Inside the Lighting Circuit

In our new series, we are looking inside the circuit to find out what components make up a pendant lighting circuit, dangers to look out for and also answer common questions asked by homeowners and electricians.

This resource focuses on common light fixtures and lighting switches found in the home. Please remember if you are unsure of any lighting problems you may have, it is important to seek advice from a registered electrician.

Most common light fixtures in homes

The most common light in homes is a pendant, from which you can hang a variety of lamp shades, fixtures and chandeliers. Important parts of the pendant light are the ceiling rose,  the cables that connect within the ceiling rose, the shroud that protects you and the light bulb fitting.

inside a lighting pendant circuit infographic

 

Pendant Lighting Circuit

 

Cabling used for lighting circuits is twor core and earth, which include a live, neutral and an earth core. Earth is identified by green and yellow sheathing, neutral is blue and live is brown. Live is also known as switchline, line and loop-in. Loop in allows you to carry electricity from one lamp to another lamp.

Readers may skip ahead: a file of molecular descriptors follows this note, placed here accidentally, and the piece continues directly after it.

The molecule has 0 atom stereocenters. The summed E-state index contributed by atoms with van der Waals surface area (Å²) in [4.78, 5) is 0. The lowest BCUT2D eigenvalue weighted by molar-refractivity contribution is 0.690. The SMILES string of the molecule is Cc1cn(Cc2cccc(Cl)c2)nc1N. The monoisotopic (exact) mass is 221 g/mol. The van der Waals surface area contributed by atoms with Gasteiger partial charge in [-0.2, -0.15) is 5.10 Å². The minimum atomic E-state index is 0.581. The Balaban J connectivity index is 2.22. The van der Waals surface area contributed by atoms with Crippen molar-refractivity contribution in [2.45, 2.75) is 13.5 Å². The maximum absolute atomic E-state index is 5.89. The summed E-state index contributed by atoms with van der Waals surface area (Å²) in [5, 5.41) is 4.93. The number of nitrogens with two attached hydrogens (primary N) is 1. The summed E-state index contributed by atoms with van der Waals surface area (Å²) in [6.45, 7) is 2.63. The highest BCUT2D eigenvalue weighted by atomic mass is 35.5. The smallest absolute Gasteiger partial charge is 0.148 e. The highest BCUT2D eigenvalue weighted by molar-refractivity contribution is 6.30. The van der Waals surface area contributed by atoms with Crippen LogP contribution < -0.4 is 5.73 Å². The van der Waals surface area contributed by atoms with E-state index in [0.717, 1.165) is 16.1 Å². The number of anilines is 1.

Inside the ceiling rose  of a pendant light there are four terminals: live, neutral, switchline, earth.  Power comes into the light via a cable from the consumer unit, containing live, neutral and earth wires.

The light cable is connected to the switch line and neutral wires, which gives the power to make the light work.

 

Light switch wiring

 

There are three main types of switches: a single that has one switch and goes on and off, a two way switch is one or more lights from two positions (top and bottom stairs), and an intermediate switching switches 1 or more lights on from 3 or more positions (open plan room with 3 or more entrances).

As seen in the diagram above, the cable that controls the switch contains the switchline, live and earth wires.

Lighting dangers in the home

Hidden dangers can lurk in lighting and switches, so homeowners are advised to keep an eye on their lights for any potential warning signs.

One of the biggest things that can go wrong with ceiling lights is with people confusing the wires when they open them up to change as a light fitting. DIY electrics can be the biggest fire risk in your home and you should always seek advice from a registered electrician to be safe.

lighting dangers infographic

To share our ‘Lighting Dangers in the Home’ infographic on your website, simply copy and paste the embed code below:

 

Danger 1